Published Tuesday, February 19, 2013
BY RUSS COREY
SHEFFIELD, Ala. (AP) – While there's a lot of uncertainty in their future, Brandon McDonald and his fiance might not be facing a future at all if not for his dog, Boots.
McDonald and April Kinsley were asleep in their Park Boulevard apartment early Saturday, unaware that the complex was on fire.
The blaze ultimately destroyed the nine-unit complex, leaving 18 people homeless.
McDonald said he and Kinsley went to bed about 10 p.m. Friday and were sleeping soundly when Boots started barking.
"She barked a couple of times," McDonald said.
The 9-month-old Blue Gotti, a type of pit bulldog, barked some more and finally bit McDonald on the arm.
"She didn't bite me hard, just enough to let me know to get up," McDonald said. "I was going to get up in a little bit because she'd never bit me before."
McDonald said he smelled smoke. When he got up, he told Kinsley to get Boots and get out of the upstairs apartment.
Kinsley said the room was filling with smoke and a neon clock McDonald bought at Wal-Mart when they moved in helped them escape.
"We knew (the clock) was near the door," she said.
They made it out of the apartment unharmed, but lost all their belongings in the fire. McDonald said they did not have renter's insurance.
Kinsley said she, McDonald and others displaced by the fire were provided rooms by the American Red Cross at the Emerald River motel in Sheffield. They will have to find other accommodations today.
Kinsley said they believe the complex had already been on fire for about 15 minutes, but nobody knocked on their door to warn them. She said the fire started in an apartment on the opposite end of the complex.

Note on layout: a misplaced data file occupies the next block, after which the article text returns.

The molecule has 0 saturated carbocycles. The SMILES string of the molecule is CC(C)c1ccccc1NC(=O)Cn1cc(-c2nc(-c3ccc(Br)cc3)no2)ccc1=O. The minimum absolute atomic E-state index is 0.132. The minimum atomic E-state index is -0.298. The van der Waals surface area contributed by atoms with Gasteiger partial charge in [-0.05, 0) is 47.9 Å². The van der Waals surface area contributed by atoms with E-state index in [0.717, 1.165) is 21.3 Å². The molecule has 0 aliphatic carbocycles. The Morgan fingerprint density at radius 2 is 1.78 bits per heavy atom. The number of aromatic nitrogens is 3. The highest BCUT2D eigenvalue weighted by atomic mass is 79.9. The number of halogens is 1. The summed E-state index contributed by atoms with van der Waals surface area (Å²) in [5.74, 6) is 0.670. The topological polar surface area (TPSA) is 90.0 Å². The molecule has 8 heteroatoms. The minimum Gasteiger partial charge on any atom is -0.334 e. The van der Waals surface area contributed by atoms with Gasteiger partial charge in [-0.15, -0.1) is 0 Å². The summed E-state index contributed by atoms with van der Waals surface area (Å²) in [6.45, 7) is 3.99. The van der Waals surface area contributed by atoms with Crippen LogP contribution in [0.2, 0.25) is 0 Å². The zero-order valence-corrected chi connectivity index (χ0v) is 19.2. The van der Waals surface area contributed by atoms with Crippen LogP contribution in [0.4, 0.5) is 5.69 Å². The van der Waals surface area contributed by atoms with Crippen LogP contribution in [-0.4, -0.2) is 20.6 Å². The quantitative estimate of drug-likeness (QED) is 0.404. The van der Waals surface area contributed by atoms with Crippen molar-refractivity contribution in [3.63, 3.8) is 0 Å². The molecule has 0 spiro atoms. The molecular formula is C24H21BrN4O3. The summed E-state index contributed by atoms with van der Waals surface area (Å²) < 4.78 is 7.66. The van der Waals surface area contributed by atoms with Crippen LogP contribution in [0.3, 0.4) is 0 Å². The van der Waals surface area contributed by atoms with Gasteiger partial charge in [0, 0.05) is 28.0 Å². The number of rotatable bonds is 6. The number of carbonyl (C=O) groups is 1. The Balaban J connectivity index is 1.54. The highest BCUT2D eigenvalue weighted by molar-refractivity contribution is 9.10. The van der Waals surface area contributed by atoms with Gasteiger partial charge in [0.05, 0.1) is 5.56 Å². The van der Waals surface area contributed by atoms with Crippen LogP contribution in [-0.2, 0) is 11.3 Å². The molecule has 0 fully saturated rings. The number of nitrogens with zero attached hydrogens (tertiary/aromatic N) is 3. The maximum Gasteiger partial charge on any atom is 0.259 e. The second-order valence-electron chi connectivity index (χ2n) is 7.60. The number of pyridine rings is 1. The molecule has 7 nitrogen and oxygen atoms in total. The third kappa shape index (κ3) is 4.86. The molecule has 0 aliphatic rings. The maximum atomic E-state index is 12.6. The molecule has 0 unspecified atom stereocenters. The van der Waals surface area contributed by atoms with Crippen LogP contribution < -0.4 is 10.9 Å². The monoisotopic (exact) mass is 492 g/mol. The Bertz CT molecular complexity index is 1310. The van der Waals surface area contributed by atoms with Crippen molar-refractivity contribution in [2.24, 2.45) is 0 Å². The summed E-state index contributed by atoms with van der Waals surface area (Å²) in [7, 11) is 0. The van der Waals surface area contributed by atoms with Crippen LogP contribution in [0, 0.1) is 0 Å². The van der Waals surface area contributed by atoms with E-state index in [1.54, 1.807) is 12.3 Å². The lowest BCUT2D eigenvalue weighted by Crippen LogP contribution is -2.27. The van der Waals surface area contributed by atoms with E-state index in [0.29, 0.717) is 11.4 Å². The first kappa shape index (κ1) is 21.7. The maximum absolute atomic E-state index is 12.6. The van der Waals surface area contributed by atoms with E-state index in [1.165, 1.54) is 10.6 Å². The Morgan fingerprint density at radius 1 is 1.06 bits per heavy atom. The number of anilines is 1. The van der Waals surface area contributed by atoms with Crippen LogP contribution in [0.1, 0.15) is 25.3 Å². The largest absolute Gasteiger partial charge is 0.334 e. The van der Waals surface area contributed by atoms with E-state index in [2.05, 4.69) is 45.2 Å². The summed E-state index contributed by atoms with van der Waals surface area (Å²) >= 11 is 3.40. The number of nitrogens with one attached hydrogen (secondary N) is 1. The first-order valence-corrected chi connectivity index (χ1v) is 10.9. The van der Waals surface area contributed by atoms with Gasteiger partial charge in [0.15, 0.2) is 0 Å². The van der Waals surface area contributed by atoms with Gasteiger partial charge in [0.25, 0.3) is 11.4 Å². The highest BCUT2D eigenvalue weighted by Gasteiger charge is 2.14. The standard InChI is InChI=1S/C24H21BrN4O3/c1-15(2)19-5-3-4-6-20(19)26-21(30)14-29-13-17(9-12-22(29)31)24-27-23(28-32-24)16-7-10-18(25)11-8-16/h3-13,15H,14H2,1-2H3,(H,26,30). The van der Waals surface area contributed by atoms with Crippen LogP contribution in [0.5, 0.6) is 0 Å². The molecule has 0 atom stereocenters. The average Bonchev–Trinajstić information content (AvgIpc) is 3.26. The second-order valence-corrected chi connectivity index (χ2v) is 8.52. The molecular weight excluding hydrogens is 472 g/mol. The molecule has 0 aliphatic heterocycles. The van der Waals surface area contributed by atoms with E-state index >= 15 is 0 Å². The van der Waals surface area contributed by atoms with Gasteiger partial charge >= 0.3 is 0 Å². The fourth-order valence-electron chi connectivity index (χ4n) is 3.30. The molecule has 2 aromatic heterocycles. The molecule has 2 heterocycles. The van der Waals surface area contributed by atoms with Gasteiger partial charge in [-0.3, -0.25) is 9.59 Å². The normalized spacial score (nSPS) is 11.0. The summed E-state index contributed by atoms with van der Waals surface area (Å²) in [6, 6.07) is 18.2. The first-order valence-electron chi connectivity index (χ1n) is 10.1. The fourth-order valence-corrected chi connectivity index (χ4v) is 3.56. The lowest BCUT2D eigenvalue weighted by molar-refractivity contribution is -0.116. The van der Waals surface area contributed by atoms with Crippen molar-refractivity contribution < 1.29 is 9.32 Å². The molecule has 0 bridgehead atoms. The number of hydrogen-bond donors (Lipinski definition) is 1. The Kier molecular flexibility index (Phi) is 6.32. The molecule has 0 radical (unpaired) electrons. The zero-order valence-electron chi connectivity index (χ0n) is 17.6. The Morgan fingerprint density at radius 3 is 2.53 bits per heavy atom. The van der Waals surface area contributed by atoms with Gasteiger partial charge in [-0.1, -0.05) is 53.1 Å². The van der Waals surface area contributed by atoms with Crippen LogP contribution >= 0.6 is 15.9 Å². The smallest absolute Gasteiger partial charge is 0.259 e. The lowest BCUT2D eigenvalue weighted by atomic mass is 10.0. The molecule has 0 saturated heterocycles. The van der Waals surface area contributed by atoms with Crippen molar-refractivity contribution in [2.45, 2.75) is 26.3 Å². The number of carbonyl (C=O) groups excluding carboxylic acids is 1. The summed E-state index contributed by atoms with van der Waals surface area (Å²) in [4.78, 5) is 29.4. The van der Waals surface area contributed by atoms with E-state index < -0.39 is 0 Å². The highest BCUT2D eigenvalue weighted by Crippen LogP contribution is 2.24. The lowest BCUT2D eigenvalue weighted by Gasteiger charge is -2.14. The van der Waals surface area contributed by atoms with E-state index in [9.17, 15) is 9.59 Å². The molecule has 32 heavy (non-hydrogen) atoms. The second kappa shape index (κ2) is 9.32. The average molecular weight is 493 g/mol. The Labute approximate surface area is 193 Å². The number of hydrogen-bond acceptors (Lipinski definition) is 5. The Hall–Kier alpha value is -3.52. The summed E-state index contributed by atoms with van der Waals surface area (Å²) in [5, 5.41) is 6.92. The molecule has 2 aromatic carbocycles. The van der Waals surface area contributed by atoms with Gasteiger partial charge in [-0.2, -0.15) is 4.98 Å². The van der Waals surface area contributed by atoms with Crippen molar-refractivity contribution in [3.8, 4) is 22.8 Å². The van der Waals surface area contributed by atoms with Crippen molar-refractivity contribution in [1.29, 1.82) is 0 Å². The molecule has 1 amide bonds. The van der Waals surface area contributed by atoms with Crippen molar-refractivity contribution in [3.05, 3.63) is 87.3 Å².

"Do you know how much of our stuff we could have gotten out in 15 minutes?" Kinsley asked.
She said it's unlikely they would have woken up in time to get out safely had Boots not bitten McDonald on the arm.
"She saved our lives," McDonald said.
Sheffield Fire Marshal Terry Lenz said Monday the building was too unstable to enter and begin sifting through the rubble for clues about how the fire might have started.
"It's going to be a few days before we can get into it and look around," Lenz said.
The exterior walls are still standing but two-thirds of the roof system collapsed during the fire, Lenz said.
"A big section of the floor between the first and second floors has collapsed," Lenz said. "A bathtub that fell from the bathroom above is hanging in the area where I want to work."
Lenz said a firefighter spraying water into a first floor window was nearly struck by a window air conditioner that fell from a second floor window.
"Had it landed on him, it would have killed him," Lenz said.
Lenz said there is an "area of interest" that investigators want to inspect as they begin trying to determine how the fire started.
Lenz said he is also waiting for an investigator from the owner's insurance company to arrive.
Information from: TimesDaily, http://www.timesdaily.com/
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